Metal-on-metal hip replacements have been used for a number of years to give people who struggle to get around the opportunity to walk without pain, but research has revealed that the implants can cause serious side effects as they wear.
The dangers were so much so, that expert surgeons in the UK have said patients should no longer be given metal hip joints.
The advice comes after the British Medical Journal discovered that the problems with the implants have been known about for decades.
According to the Medicines and Healthcare products Regulatory Agency (MHRA), patients who have undergone the procedure and now have a metal-on-metal hip joint should be monitored for life to ensure side effects are reduced.
As the metal joint wears down, debris can break away, having a major impact on the comfort and health of the patients who have the replacement. The pieces of chromium and cobalt metal can leak into the blood and cause muscle and bone damage as well as neurological issues. It said 49,000 patients with large-head hip implants have been affected.
As well as the medical issues caused by wear and tear of the joint, researchers believe that metal-on-metal has a high failure rate. In a number of cases in the UK alone, joints have come loose over time through dislocation or general wear and tear.
Researchers at the University of Bristol analysed information from 402,051 hip replacements recorded in the National Joint Registry of England and Wales, and showed that, overall, 6.2 per cent of metal-on-metal hips had failed within five years, much higher that metal-on-plastic and ceramic-on-ceramic replacement.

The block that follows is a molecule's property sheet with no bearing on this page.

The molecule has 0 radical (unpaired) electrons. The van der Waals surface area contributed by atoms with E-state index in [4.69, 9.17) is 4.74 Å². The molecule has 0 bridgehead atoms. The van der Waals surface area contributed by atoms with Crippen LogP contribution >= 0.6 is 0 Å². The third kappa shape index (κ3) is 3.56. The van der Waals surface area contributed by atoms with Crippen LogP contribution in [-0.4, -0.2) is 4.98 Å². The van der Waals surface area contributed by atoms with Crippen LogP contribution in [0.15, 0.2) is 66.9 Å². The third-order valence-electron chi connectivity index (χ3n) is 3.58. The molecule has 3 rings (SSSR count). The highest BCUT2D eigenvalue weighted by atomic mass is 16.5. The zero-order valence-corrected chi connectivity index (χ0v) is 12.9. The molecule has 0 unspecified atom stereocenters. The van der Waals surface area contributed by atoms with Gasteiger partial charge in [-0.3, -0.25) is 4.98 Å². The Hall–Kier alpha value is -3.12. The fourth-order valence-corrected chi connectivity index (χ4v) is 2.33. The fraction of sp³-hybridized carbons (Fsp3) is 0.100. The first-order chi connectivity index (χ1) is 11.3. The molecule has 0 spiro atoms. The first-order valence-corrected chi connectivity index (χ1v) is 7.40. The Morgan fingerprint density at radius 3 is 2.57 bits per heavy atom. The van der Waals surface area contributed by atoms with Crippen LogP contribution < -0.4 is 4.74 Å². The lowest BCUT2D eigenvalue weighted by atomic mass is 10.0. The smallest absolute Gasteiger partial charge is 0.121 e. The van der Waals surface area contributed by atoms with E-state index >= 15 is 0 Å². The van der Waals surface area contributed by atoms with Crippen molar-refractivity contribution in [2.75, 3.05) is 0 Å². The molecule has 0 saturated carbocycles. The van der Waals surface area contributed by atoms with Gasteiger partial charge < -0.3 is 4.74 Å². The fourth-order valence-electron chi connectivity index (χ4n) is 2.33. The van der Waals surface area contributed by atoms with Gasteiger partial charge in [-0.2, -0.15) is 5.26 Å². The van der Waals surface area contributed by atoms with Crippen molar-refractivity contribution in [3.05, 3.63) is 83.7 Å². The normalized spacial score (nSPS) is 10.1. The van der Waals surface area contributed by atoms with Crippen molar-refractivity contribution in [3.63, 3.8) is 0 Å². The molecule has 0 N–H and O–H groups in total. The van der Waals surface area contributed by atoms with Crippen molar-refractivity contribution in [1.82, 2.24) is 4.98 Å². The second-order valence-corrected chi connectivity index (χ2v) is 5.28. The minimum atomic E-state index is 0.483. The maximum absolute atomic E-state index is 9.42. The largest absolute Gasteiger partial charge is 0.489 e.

After the latest data, the clinical director of the MHRA, Dr Susanne Ludgate, said: “We recognise that there is emerging evidence of increased revision rates associated with large head metal on metal hip replacements. But the clinical evidence is mixed and this does not support their removal from the market.
“We will take quick action if we need to and, if patients have any questions, they should speak to their orthopaedic surgeon or doctor.”
In recent years, the number of metal-on-metal implants being fitted has dropped significantly, from 8,072 in 2008 to just 673 in 2011, and surgeons have now been urged not to use metal implants due to the “unacceptably” high failure rate.
One man in Northern Ireland is seeking compensation after he had to undergo a second hip replacement operation when his initial metal-on-metal implant failed. Austin Willis is among thousands of patients worldwide who believe faulty hip-repair implants have caused serious health problems.
Mr Wallis has his initial operation in 2009 and was fitted with a metal-on-metal implant, a procedure which left him in pain for four months, before an X-ray indicated he had an infection around the joint.
In February 2011 he had a second operation to replace the implant with a ceramic-on-ceramic joint and is now looking for personal injury compensation for the time he spent struggling to walk.
Susanna Derham, a 40-year-old mother from Surrey, is also taking legal action after her metal hip replacement caused her agony, wearing away after just four months of its expected 25-year lifespan.
There has also suggestions that metal-on-metal hip replacements could have further-reaching side effects, with some claiming the implants could cause cancer in those with them fitted.
However, a new study revealed by the British Medical Journal revealed that there was no evidence to suggest that those with metal-on-metal replacements had a higher risk of being diagnosed with cancer.
The analysis of 41,000 patients found no link in the seven years immediately after being fitted with the metallic device.
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